Why I love Space Exploration

Lorne Trottier
28 September 2012

Space exploration has been a great passion of mine ever since I was a youngster. Looking beyond the confines of our tiny planet to understand distant planets, stars, galaxies, and the universe as a whole has remained a source of endless fascination for me. I was lucky to be born at the dawn of the space age and I’m old enough to remember the first manned space flight, which was followed a few years later by the moon landings.

I am equally excited by the tremendous discoveries made during unmanned robotic missions. Twenty twelve marks the 50th anniversary of the first successful mission to another planet – the Mariner 2 flyby of Venus in 1962. It made the startling discovery that the surface of Venus is hot enough to melt lead. This was followed by the first successful flyby of Mars, by Mariner 4 in 1965.

Since then, an armada of spacecraft has explored virtually every planet and moon in the solar system, as well as comets and asteroids. Vessels are currently orbiting the planets Mercury, Venus, Mars, and Saturn, while another is on its way to Jupiter. The New Horizons spacecraft will arrive at Pluto, which is now classified as a dwarf planet, in 2015. Voyager 2 was launched in 1977 and conducted a “grand tour” of the giant planets Jupiter, Saturn, Uranus, and Neptune. It is now exploring the region known as the heliosphere, the boundary between the solar system and interstellar space. A radio signal from Voyager 2 takes 13 hours, 45 minutes to reach Earth, after travelling 14.8 billion kilometres.

A whole a series of instruments have been sent beyond the distortions of the earth’s atmosphere to take beautiful pictures and gather scientific data on distant stars and galaxies. The Hubble Space Telescope is the most famous example. These instruments have greatly expanded our knowledge of the solar system, the stars of our galaxy, the universe as a whole, and our place in it. They are paving the way for a greater human presence in space. This is the golden age of space exploration and it is wonderful to be alive at time when exciting new discoveries are being made at an accelerating rate. Today’s young people will likely be alive to witness the first manned mission to Mars.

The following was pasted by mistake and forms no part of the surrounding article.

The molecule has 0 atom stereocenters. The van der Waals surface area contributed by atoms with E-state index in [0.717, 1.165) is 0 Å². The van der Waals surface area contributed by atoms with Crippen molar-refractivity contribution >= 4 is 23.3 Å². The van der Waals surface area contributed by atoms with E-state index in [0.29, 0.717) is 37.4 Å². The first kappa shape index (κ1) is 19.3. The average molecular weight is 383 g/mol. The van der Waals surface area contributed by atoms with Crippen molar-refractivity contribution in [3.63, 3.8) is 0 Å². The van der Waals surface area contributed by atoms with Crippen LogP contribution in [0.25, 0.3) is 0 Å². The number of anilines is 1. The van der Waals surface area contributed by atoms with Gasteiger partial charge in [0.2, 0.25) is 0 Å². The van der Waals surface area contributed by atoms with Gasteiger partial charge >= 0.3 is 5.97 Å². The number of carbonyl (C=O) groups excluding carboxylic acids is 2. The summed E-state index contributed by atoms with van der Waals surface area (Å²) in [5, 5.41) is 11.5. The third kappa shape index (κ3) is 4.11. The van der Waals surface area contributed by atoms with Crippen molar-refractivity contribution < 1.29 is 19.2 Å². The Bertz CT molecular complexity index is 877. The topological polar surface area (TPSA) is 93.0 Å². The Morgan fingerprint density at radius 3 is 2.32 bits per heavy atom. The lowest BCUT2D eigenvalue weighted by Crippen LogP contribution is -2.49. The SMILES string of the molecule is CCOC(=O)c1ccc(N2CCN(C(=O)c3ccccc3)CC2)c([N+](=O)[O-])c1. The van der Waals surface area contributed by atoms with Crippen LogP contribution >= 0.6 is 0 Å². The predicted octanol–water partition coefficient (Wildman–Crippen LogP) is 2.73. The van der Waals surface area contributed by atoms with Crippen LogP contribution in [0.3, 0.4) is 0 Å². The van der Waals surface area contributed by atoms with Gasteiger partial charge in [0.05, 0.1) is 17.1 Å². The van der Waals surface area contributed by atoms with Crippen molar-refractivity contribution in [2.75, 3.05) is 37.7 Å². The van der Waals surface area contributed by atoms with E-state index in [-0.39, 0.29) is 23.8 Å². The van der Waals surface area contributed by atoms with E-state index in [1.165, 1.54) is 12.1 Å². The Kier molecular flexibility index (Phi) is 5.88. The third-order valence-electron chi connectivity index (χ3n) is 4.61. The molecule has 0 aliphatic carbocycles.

Lorne Trottier at JPL

I’ll have more to say about these exciting spacecraft and their discoveries in future posts, including the Mars Science Laboratory. It was given the more familiar name “Curiosity” by Clara Ma, a twelve-year-old girl who won a naming contest organized by NASA. Weighing nearly one metric ton and as big as a small car, Curiosity is by far the most complex vessel ever to land on another planet. Last month, I had the pleasure of attending an event called Planetfest in Pasadena, CA. It was held near the Jet Propulsion Laboratory (JPL), where Curiosity was built, and several engineers and scientists from the JPL gave talks about the mission both before and during the landing.

I’ll have more to say about my experience at Planetfest and Curiosity in my next post. In the meantime, be sure to watch the dramatic video entitled “The Seven Minutes of Terror”, which explains the complicated sequence of steps for landing Curiosity on Mars. The spacecraft has now safely landed on the surface for Mars and is slowly making its way to a site called Glenelg. The fact that this audacious and difficult landing was executed flawlessly is a tribute to the hard work and attention to detail of the engineers who built it. It shows that great things can be accomplished when people set their minds to it. As the closing title of the video states: Dare Mighty Things.

Part of Lorne's Lens on Space

Lorne Trottier

Lorne shares with us his love for space exploration in our Lorne's Lens on Space series!

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